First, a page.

Injecting Dapper in a .NET 6/7 MVC project

This article applies to .NET 6/7.

This article provides the basic setup required to use Dapper with .NET's dependency injection. This example uses this table:

which has this corresponding C# model in the project's Models folder.

Step 1. Add the Dapper and Microsoft.Data.SqlClient Nuget packages to your project.

Dapper is a performant and lean alternative to Entity Framework. The basic package works very well and there are a slew of Dapper extensions to expand its capabilities.

The Microsoft.Data.SqlClient is an improved version of the old System.Data.SqlClient. It is mostly call-level compatible with System.Data.SqlClient but there are some differences in "less-used" APIs. See the porting sheet for more information.

Step 2. Add a SQL Server connection string to the appsettings.json file

Figure 1. Add a connection string to the appsettings.json file.

Step 3. Create a Repository folder in the root of your app. Add this DapperConnectionProvider class to that folder

Figure 2. The DapperConnectionProvider class.

The DapperConnectionProvider does not provide a database connection, rather it provides access the Microsoft.Data.SqlClient.SqlConnection object. You'll see in a moment how and where the database connection is established.

Step 4. Add a repository interface

Conical use of dependency injection suggests that you inject interfaces so that it's easy to later swap out concrete class implementations. In theory, this would allow you to easily swap out one database for another (eg, swap out a SQL Server-specific repository for one that uses SQLite).

We'll use an interface first here, but will soon revisit this topic. The repository interface defines data access methods. This example has one method, which returns an IEnumerable list of Tag objects. Add this interface to the project's Repository folder.

Figure 3. The IAppRepository interface.

Step 5. Add the concrete implementation of the IAppRepository interface

Add the AppRepository class to your project's Repository folder. It provides the concrete implementation of the IAppInterface. See the Dapper docs for help understanding the code in the GetTags() method.

The AppRepository class's constructor pulls in the DapperConnectionProviderinstance. This is the first of two dependency injections that occur with this example. We'll later see how .NET injects the AppRepository class into a controller.

Figure 4. The AppRepository class.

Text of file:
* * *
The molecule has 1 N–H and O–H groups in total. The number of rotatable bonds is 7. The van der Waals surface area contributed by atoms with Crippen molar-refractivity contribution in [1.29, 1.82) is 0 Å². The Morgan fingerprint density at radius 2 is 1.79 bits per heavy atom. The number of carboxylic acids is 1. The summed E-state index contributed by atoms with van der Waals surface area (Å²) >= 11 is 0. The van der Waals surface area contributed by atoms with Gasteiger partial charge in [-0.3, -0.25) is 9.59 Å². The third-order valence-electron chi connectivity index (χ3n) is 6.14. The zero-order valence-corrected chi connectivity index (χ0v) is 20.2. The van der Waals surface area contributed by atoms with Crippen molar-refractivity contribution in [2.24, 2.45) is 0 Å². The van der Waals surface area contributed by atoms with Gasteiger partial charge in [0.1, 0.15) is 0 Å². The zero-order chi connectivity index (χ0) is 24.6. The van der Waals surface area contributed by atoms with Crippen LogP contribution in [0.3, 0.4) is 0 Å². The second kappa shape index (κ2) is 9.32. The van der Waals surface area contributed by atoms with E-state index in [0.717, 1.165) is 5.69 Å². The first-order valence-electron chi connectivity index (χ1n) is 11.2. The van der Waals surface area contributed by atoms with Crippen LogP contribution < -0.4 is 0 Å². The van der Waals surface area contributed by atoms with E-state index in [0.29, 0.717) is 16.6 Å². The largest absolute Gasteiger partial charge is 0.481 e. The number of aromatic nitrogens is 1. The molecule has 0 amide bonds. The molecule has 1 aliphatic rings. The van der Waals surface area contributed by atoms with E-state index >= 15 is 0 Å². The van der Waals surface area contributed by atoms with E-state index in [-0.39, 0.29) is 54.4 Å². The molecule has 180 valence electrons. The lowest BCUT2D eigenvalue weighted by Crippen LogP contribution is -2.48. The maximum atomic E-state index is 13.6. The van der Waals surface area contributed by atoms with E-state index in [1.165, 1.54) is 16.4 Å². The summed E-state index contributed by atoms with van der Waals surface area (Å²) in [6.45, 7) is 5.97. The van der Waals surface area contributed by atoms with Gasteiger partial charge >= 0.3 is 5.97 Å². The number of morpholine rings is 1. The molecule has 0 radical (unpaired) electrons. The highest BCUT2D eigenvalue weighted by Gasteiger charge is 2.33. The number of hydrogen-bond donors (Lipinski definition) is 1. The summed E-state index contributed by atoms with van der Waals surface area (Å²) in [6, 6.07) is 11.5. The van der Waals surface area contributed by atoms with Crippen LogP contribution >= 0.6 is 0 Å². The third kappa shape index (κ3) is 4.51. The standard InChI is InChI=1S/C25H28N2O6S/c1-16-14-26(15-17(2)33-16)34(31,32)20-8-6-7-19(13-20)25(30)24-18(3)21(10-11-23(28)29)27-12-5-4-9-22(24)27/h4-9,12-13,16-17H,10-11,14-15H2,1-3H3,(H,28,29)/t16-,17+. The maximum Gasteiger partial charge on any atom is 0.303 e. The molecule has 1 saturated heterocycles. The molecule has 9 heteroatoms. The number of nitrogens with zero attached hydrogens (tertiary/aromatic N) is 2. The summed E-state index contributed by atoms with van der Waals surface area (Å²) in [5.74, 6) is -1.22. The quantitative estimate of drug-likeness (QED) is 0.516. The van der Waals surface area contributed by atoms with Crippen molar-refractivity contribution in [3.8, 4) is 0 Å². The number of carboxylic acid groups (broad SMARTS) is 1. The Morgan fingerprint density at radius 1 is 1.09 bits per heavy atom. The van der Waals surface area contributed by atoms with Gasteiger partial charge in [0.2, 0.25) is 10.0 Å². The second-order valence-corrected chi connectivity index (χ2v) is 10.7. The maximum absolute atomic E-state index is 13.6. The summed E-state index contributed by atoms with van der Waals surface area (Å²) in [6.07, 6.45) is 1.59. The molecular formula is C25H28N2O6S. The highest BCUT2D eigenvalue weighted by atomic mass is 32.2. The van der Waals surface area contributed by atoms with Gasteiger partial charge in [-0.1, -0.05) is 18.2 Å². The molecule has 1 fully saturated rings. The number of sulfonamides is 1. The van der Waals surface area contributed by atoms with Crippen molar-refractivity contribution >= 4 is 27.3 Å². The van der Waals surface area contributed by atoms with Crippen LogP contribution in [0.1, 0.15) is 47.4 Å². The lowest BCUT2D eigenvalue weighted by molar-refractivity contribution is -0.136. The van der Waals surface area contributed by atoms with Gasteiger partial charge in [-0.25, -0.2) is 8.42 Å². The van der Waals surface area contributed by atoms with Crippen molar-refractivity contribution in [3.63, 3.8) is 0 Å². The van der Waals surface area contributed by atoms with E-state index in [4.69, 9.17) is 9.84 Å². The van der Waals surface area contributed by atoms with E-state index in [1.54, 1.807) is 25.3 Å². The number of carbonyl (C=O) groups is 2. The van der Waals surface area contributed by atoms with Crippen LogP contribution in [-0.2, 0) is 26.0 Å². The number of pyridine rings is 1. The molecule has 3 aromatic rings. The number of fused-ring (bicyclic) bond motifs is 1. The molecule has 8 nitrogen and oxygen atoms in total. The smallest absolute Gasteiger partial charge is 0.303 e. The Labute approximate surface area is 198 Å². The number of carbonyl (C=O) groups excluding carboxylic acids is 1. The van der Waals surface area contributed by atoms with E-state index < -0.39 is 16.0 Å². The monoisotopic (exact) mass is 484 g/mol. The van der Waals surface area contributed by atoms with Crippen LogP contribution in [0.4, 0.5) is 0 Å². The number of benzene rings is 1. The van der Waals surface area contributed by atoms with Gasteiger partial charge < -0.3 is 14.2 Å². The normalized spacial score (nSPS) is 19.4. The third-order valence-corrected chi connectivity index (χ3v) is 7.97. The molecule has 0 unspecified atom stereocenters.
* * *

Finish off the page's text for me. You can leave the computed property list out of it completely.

The class above uses C#'s new raw literals. This literal type is included in C# 11 but for C# 10 you need to include the line below in the <PropertyGroup> section of your project's .csproj file.

Step 6. Add the services to the builder instance in the project's Program.cs class.

These lines make the DapperConnectionProvider and the AppRepository classes injectable.

Figure 5. Add the two Dapper-related services.

When used as an injected service, Dapper doesn't have a direct analog to the Entity Framework's DBContext. EF's DBContext is a scoped instance (that is an instance of ER's DBContext exists across the duration of a single request) that encapsulates both the database connection and its operations.

In this example, the DapperConnectionProvider is a singleton instance that provides injectable access to the Microsoft.Data.SqlClient object. During a request, DapperConnectionProvider is injected into the AppRepository, which is a scoped instanced (like the ER's DBContext). Data access methods in the AppRepository use the database object provided by the DapperConnectionProvider to connect to (and dispose) the database connection as needed.

Step 7. Put the code to work

An example controller with Dapper injected is shown below. The controller's constructor pulls in the concrete instance of IAppREpository (as shown in Step 6).

Figure 6. A controller using the injected Dapper service.

Is it worth the effort to create an interface for the repository?

At the risk of invoking purist ire, I don't think it is in many cases. For my money, using a repository interface is an example of premature optimization and YAGNI. The cost of refactoring a concrete class into an interface/implementation scheme after the app is working is much lower than creating the interface and the class as the app is being developed--especially given that Visual Studio can very easily generate an interface from a concrete class for you.

In the real world, how many times have you ever moved a production application to a different database platform?

If you prefer to create the interface as you develop the app, have it at! Otherwise, make these three changes to the code above to do the work above without the repository interface:

Change 1. Remove the IAppRepository implementation from the AppRepository class.

This is easily done by removing : IAppRepository from the AppRepository class declaration.

Change this line:

To this:

See Step 5's code above for full comparison.

Change 2. Change the program.cs class to inject the AppRepository concrete instance

Change this line:

To this:

See Step 6's code above for full comparison.

Change 3. Change the controller's constructor

Change the controller's constructor to have the AppRepository injected, not the IAppRepository interface.

See Step 7's code above for full comparison.

With these changes, you can remove the IAppRepository interface.

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